Food journalist Matt Preston has spent many long hours trawling through archives to give readers a history lesson and debunk the myths surrounding some of our favourite dishes.
The digitisation of of material has made the job easier but it is still a time-consuming challenge.
Preston, who is recognisable for his 11 seasons as a judge on Masterchef, said he began writing about the history of food in a column for Taste magazine six years ago.
"As journalist I thought it would be great to compile the columns into a book," he said. "So I started reading back and doing due diligence. I was able to check a lot of stuff that people held to be self-evident or true and find that was not the case.
"So it took five-times longer because you look at each story on the surface and peel another layer back to find these other amazing stories."
Among his research, Preston found that tuna mornay and spaghetti bolognese were recipes first seen in Australian newspapers.
"Spaghetti bolognese as we know it was (published) four years earlier than the previous existing best-known example," he said.
"Tuna mornay was always thought of as one of those things that came from the US but it was really here in Australia where that mornay idea of cream and cheese was put with tuna.
"There was an awful lot of stuff to track down and debunk. It took a long time because you have got to check every single fact. It came back to good, old-fashioned fact-checking."
The idea of debunking the origins of popular meals can be contentious. But Preston insisted cold, hard facts matter more than personal pride.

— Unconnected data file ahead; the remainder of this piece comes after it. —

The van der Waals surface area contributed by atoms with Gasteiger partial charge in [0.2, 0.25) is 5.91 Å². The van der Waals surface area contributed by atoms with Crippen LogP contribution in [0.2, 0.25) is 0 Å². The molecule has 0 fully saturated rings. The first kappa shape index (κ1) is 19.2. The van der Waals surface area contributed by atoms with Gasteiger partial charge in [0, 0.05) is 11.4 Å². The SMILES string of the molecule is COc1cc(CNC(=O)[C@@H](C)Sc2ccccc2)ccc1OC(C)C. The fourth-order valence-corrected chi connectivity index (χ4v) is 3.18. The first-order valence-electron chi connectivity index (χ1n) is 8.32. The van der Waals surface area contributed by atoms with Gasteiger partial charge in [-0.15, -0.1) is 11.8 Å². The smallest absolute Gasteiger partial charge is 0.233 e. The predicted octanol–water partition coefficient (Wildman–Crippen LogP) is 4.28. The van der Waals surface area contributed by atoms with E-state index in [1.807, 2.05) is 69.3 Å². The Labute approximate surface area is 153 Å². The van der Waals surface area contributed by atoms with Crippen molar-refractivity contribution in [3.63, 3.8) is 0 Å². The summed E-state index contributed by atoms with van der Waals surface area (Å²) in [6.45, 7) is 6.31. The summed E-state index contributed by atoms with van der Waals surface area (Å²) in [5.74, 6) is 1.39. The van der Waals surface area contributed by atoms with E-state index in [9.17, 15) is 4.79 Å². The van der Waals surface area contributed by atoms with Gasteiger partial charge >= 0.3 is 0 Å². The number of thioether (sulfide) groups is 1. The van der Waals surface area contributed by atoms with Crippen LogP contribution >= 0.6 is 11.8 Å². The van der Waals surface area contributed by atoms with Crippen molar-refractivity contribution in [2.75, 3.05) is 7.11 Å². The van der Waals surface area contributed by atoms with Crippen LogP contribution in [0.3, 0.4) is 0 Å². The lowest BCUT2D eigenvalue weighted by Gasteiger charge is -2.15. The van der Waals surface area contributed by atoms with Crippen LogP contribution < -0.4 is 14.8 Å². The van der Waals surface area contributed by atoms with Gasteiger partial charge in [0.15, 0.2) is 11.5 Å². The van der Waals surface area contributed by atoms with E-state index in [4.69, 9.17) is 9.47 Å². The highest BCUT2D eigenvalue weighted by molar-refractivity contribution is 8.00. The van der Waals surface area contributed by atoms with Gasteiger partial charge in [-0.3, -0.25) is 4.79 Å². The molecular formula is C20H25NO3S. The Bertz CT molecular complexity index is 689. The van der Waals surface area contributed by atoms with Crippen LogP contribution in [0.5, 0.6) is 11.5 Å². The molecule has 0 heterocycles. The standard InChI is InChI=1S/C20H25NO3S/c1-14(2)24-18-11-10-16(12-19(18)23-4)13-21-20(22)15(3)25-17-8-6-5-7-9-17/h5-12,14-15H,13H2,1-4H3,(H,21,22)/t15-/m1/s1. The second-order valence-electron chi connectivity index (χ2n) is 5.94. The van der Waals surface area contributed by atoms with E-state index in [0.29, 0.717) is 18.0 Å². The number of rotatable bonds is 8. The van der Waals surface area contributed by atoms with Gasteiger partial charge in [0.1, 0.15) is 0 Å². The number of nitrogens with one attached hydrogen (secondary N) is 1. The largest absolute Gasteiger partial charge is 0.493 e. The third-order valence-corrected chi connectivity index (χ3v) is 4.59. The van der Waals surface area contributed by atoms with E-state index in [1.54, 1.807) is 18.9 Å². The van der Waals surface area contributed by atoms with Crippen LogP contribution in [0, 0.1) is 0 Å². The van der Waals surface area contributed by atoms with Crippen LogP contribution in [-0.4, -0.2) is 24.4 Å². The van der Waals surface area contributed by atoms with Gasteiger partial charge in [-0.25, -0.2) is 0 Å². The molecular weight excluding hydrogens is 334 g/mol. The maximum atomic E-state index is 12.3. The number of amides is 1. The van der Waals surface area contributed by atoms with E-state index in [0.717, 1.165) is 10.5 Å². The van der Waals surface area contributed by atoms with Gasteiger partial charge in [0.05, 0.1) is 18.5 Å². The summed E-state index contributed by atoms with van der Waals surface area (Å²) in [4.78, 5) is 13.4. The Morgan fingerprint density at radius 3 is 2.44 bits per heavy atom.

"The great leap forward from Bendigo was the invention of the Chiko Roll in 1951," he said. "Yes, it was the Wagga Show where it was first sampled but Frank McEncroe was a Bendigo man who made it himself after seeing something similar at a football match. You've got to be true to the fact. Although people say it was ours, if you find a poster from a rival that links it back, it can be a compelling truth."
World of Flavour is Preston's eighth book. He said the key to his books is ensuring the tastiest version of the dish is presented, with ingredients that are familiar to people.
"That's where we start and then we get into the history," he said.
Based in Melbourne, Preston is eyeing visits to different parts of Victoria when the state opens up.
"I'm a member of a group of food lovers called the Road Trip Club, which take regular trips around the state to eat and cook," he said. "At the moment one of the great joys about having so many great places all around the state and outside of the city is the exciting stuff going on.
"I've also got a great friend who lives in Bendigo and has a winery. That's where I want to go and get in the kitchen garden.
"It will be a joy being able to come up and find somewhere to have a good Heathcote red wine and a steak."
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